Domestic Violence or Intimate Partner Violence

Domestic, or intimate partner violence, can take many forms. It is often violence used in an effort to gain and/or maintain control. Some of the more common types of domestic violence include physical abuse (hitting, pushing, hair-pulling, forced substance use), emotional abuse (insults, blame, or other methods to diminish a person's self-esteem), psychological abuse (threats, including against family, pets, friends, or the abuser themselves, stopping a partner from attending activities, or other manipulation), sexual abuse (coerced or demeaning sex acts), and financial abuse (controlling a partner's finances or restriction of financial resources like an allowance). The emotional effects of these types of abuse can be long lasting, and may cause depression, post-traumatic stress (PTSD), insomnia, emotional distance, and more. If you or someone you know is experiencing (or has experienced) abuse, a qualified therapist can help. It is also important for children who witness or experience domestic abuse to see a professional who specializes in the age group to prevent the trauma affecting adulthood and possibly perpetuating the cycle of abuse. Reach out to one of TherapyDen’s abuse specialists for support today. 

Meet the specialists

I have served as an advocate directly for survivors as well as a systems advocate within a community; trained hundreds of professionals and citizens about intimate partner violence/IPV in the workplace/children exposed to IPV; and written journal articles and book chapters regarding women who are not primary aggressors who use force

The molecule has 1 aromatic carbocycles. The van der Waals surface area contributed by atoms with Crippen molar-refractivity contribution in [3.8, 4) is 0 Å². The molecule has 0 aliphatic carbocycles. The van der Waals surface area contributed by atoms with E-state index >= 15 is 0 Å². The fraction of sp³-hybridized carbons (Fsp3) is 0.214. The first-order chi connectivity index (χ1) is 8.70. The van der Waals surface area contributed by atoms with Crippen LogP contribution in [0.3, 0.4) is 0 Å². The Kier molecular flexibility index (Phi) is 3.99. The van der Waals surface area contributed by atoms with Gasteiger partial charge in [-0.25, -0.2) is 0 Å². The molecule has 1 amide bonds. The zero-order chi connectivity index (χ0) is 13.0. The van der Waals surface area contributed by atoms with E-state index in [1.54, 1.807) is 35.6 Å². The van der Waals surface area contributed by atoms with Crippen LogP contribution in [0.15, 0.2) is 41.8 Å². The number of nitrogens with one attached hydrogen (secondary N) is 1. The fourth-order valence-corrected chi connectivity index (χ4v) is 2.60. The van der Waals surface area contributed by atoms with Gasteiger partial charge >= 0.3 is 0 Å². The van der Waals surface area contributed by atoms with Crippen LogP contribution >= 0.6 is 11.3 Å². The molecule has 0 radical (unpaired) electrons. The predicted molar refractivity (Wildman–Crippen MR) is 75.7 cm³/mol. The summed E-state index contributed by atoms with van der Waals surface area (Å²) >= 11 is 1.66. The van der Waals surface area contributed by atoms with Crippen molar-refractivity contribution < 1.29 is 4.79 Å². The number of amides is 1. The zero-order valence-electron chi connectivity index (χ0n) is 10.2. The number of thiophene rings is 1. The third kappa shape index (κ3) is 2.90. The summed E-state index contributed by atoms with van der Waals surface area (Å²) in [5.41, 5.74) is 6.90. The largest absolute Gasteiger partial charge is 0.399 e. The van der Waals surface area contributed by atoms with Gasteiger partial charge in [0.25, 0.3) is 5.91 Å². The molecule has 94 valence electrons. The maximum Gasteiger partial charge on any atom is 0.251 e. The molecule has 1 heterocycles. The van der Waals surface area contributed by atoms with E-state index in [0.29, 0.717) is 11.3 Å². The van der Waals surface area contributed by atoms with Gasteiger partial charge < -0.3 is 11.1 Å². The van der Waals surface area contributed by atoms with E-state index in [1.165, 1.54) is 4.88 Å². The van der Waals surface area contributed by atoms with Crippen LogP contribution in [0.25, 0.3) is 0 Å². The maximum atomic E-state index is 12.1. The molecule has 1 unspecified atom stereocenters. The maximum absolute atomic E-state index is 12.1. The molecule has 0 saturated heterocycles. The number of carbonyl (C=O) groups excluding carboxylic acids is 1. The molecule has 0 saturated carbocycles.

— Donna Gardner-Jacoby, Licensed Clinical Social Worker in Crystal Lake, IL

Domestic violence, or intimate partner violence (IPV), is so pervasive. 1 in 4 women and 1 in 7 men have reported experiencing IPV in their lifetime (this number is most likely higher in reality). Many homicides are the result of IPV, and preventing domestic violence is incredibly important for society. The healing process is comprised of many parts (grief, identity transitions/issues, healing from trauma, coping with stress, and much more). Empowerment is a key part of this as well.

— Nathan Jacquez, Counselor in Salt Lake City, UT

Is this love? That's a question most people who have been physically and or emotionally assaulted by their partners ask. Working in a domestic violence shelter I learned the dynamics of this kind of relationship, the confusion and helplessness it can make you feel. I also learned how to empower survivors to make the best decisions for their life.

— Willie Mae Kent, Clinical Social Worker in Vineland, NJ